Let us first study its action upon the liver. We have learned in our study of Cinchona and its alkaloid, the Sulphate of Quinine, that its great action is to produce prostration and complete paralysis of the ganglionic nervous centres. Its great action then, upon the liver is to produce debility of the ganglionic nutritive fibres of the vaso-motor nerves of the hepatic cells, prostrating and annihilating their functions, producing long lasting congestion of the liver, with its many symptoms.

One of the most prominent of these symptoms is jaundice. Jaundice is not a disease but a symptom, and it is produced in the following way: The blood which has circulated through the capillaries of the intestines, spleen, pancreas and stomach, is carried through the portal system directly to the hepatic cells; the function of these cells is to prepare and secrete out of this venous blood by catalysis bile; the blood corpuscles of the portal veins contain all the constituents of bile in preformation, and when the hepatic cells have taken from, and prepared the ingredients of the bile from the blood corpuscles, it is transuded from one to the other until at last it is discharged into the small biliary ducts, located in the interlobular spaces. Now if we have congestion of the millions of lobules of the liver, the portal blood is entirely prevented from entering the liver by the clogged up state of that organ; bile is not manufactured and secreted, because the venous blood cannot enter the liver, but is carried into the vena cava by a collateral circuit, without touching the hepatic cells, and what little does come in contact with them, they are so prostrated that their functions cannot be performed.

This portal blood enters the general circulation, and the haematic properties of Cinchona dissolve the blood corpuscles, freeing the biliary elements, producing the jaundice in all its grades.

Upon the biliary ducts I believe Cinchona has a special action.

Dr. Angel, of Boston, says it is a specific for the expulsion of gall-stones; from this it not only increases the biliary secretions but must affect the muscular tissue so as to produce contractions of the neck of the gall bladder and larger biliary ducts.

Quinine never produces acute inflammation of the liver, but long lasting congestion.

Its action upon the spleen is more direct and powerful than any remedy we possess. To show its effects, I will introduce a table prepared by Dr. Smith. The Quinine was given internally:

—————————————————————– | Size | Dose of | Time which elapsed | Amount of reductions |of the | Quinine | before effect seen | |spleen. | given. | |In. long| Grains. | —————————————————————– 1 10 1/2 30 No effect observed 2 6 1/2 10 Three minutes… 1/4 of an inch.

3 6 1/4 10 No effect….. 4 6 3/4 15 Ten minutes…. 3/4 of an inch.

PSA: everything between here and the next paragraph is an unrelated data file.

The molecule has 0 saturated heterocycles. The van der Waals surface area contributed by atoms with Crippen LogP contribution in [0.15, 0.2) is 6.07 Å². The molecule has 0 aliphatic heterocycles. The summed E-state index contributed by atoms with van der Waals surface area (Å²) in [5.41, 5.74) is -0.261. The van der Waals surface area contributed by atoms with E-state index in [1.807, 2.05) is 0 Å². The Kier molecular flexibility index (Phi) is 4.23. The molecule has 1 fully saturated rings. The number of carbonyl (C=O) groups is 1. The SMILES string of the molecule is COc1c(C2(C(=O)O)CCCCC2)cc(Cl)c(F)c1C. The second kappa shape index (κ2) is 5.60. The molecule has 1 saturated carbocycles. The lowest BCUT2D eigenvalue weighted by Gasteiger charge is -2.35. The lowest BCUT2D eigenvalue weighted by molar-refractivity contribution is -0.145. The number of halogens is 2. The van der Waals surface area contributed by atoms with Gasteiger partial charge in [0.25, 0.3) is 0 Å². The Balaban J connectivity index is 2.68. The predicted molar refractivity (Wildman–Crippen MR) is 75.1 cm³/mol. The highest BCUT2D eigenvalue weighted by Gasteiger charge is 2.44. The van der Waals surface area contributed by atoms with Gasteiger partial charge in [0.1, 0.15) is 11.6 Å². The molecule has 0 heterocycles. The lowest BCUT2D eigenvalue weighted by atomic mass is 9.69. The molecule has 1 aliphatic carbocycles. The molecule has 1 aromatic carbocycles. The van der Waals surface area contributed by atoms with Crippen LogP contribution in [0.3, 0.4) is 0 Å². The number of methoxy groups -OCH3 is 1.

5 6 3/4 15 Two minutes…. 1 inch.

6 5 3/4 15 No effect…..

7 4 3/4 15 Ten minutes…. Distinctly reduced.

8 5 15 Ten minutes…. 1 inch.

9 4 15 No effect….. 10 5 3/4 15 Ten minutes…. 1/2 an inch.

11 5 1/4 15 Four minutes… Most marked reduction.

12 6 15 Ten minutes…. 1/2 an inch.

13 6 15 No effect…..

14 6 15 No effect…..

15 7 1/2 15 Five hours…. 1 1/2 inches.

16 7 15 Five hours…. 3 1/4 inches.

17 7 15 Five hours…. 3 inches.

—————————————————————– From this table the remedy failed entirely in six cases; of the eleven benefitted, seven proved permanent and four temporary, the spleen in these last having regained its previous volume.

In experiments made by Piory on several dogs, the spleen was uncovered and several liquids injected into that viscus without producing any change in its size.

An alcoholic solution of Quinine was then injected, and within one second the spleen contracted and lost one fifth of its volume, in one animal, and one sixth in the others.

Large doses of Quinine first diminish the size of the spleen by its action on the muscular fibres of the veins that this organ is so abundantly supplied with ; the effect of organic reaction, or secondary effect, is an excessive supply of blood, producing enlargement and chronic hypertrophy of this organ, hence its great utility in enlargement of the spleen, following intermittent fever.

The coeliac axis being one of the greatest centres for the action of Quinine, and its branches being so abundantly supplied to the spleen, shows us at once why Cinchona has such a powerful action upon this organ. The ganglionic life of the Malpighian bodies of the spleen is destroyed through its action upon the coeliac axis, and their catalytic blood-making functions are lost. This is one cause of the anaemia we see in those who are suffering from Cinchonism.

Abdomen.–The action of Cinchona upon the intestinal canal is to produce debility, through the ganglionic nervous centres of the abdomen. Its action upon the liver and spleen, clogging their circulation, causes great venous congestion of the bowels; the stagnation of the blood in the vena porta causes ascites.

Urinary Organs.–Through the vascular system Cinchona and its alkaloid, the Sulphate of Quinine, affect prominently the urinary organs, greatly diminishing the uric acid.